7. Also forgot to tell you that if you go back, you have to go to "Big Eds" for the best pizza you ever ate in your life! It is in downtown Oakridge. Yummmm!

  8. VERY interesting link to the Oak Ridge history page, thank you. One of the craziest aspects of the atomic story is that Hitler FORBADE his scientists to work on atomic research, viewing it as "corrupt science" (because Einstein led the field and was Jewish), and made them concentrate on chemistry instead, in which Germany had long been a world leader. Result was that they developed rocket fuels, but lost the war.

  9. Cool story about Oak Ridge. It does sound like something out of the movies. Your workshops always look like they are so much fun? I hope you come to my area sometime. The pecan bars do look absolutely delicious. I will have to try to find a recipe for that!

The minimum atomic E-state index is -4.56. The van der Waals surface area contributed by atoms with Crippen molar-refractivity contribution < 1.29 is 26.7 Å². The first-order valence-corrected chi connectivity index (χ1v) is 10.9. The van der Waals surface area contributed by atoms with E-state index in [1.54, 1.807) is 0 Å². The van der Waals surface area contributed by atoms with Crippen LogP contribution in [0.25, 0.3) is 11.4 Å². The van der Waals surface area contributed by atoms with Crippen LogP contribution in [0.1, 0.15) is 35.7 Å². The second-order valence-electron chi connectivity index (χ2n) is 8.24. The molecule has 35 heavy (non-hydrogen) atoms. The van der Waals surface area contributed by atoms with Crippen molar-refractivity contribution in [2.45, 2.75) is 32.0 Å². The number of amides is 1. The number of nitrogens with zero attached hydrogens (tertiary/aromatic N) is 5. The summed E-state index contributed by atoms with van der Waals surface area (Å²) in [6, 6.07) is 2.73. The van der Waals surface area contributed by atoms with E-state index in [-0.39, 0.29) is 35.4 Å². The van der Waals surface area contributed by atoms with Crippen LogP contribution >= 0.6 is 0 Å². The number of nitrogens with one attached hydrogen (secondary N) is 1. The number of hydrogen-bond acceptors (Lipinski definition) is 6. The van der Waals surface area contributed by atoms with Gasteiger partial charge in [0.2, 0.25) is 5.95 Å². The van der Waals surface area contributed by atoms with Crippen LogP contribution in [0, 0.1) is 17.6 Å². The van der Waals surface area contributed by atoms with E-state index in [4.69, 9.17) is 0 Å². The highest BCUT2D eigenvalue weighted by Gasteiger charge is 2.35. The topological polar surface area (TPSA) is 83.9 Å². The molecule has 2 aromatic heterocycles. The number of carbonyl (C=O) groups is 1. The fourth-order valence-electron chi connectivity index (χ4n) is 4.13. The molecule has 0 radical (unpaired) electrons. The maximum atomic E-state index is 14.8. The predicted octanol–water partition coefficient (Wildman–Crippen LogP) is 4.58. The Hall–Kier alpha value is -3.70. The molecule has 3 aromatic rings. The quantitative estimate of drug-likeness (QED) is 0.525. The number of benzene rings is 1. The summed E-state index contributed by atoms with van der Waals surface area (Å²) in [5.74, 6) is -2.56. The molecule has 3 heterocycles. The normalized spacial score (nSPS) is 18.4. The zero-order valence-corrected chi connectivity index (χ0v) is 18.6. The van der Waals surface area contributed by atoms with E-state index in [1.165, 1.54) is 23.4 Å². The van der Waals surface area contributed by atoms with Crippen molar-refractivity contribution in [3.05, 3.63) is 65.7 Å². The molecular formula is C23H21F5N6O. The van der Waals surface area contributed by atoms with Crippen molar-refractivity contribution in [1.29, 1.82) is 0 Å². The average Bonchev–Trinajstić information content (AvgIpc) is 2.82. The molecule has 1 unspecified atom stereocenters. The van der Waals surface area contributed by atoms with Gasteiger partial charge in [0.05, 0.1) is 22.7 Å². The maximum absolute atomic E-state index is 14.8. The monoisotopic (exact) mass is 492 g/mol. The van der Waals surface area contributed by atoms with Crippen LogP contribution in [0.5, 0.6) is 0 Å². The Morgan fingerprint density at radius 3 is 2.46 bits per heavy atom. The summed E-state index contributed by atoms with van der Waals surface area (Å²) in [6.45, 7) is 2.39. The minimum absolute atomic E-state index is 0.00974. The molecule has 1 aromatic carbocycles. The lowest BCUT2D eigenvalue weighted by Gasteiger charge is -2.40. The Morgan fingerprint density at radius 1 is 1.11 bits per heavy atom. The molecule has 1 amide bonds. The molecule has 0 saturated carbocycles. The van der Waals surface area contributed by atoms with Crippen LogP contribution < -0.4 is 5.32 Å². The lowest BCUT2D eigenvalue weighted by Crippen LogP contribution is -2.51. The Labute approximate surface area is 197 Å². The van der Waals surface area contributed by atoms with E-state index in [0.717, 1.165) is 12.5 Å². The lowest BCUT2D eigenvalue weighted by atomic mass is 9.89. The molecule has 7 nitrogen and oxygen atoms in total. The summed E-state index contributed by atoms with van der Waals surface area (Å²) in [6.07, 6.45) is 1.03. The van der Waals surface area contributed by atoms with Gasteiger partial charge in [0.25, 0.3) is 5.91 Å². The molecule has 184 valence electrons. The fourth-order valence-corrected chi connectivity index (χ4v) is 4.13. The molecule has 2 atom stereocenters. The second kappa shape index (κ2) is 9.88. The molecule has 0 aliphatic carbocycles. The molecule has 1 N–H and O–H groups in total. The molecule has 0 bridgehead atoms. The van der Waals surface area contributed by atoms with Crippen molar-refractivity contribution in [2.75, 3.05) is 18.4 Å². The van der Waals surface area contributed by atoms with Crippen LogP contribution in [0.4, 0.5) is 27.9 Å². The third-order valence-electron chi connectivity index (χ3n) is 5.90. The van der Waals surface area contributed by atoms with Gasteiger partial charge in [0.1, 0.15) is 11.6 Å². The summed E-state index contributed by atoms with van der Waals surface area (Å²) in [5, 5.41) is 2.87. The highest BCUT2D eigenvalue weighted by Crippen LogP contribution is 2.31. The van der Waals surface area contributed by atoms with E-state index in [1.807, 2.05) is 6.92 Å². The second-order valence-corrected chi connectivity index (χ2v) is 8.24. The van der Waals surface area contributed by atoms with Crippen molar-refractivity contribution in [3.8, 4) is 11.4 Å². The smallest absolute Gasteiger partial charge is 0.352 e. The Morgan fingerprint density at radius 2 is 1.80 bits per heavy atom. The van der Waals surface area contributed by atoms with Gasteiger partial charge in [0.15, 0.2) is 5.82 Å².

10. Wow, Bonnie, what a story! My Dad was one of those who went to work in the "Secret City" in the years after he finished his stint in the Navy after WWII. He went alone, leaving my Mother safely with her parents in Kentucky. Til the day he died he would never talk about what he did there except to acknowledge that he had been employed there. Top secret stuff, alright.
    Wanda Gene

  11. I never knew that. My dad was in the airforce and worked there in the early 50's. I was born there.

  12. Although I find the history of Oak Ridge, TN and Los Alamos, NM fascinating, the *most* fascinating thing about these two places is that as of 15 years or so ago, they were so much alike that I could be on one of them and suddenly think I was in the other. Weird!
    Haven't been back to Los Alamos since the fires, so I don't know if that would still happen. It was a very strange kind of disorientation!

  13. Thanks for sharing the workshop photos and the info about Oak Ridge! I recently retired from the NRC (Nuclear Regulatory Commission) and they still oversee a training lab there...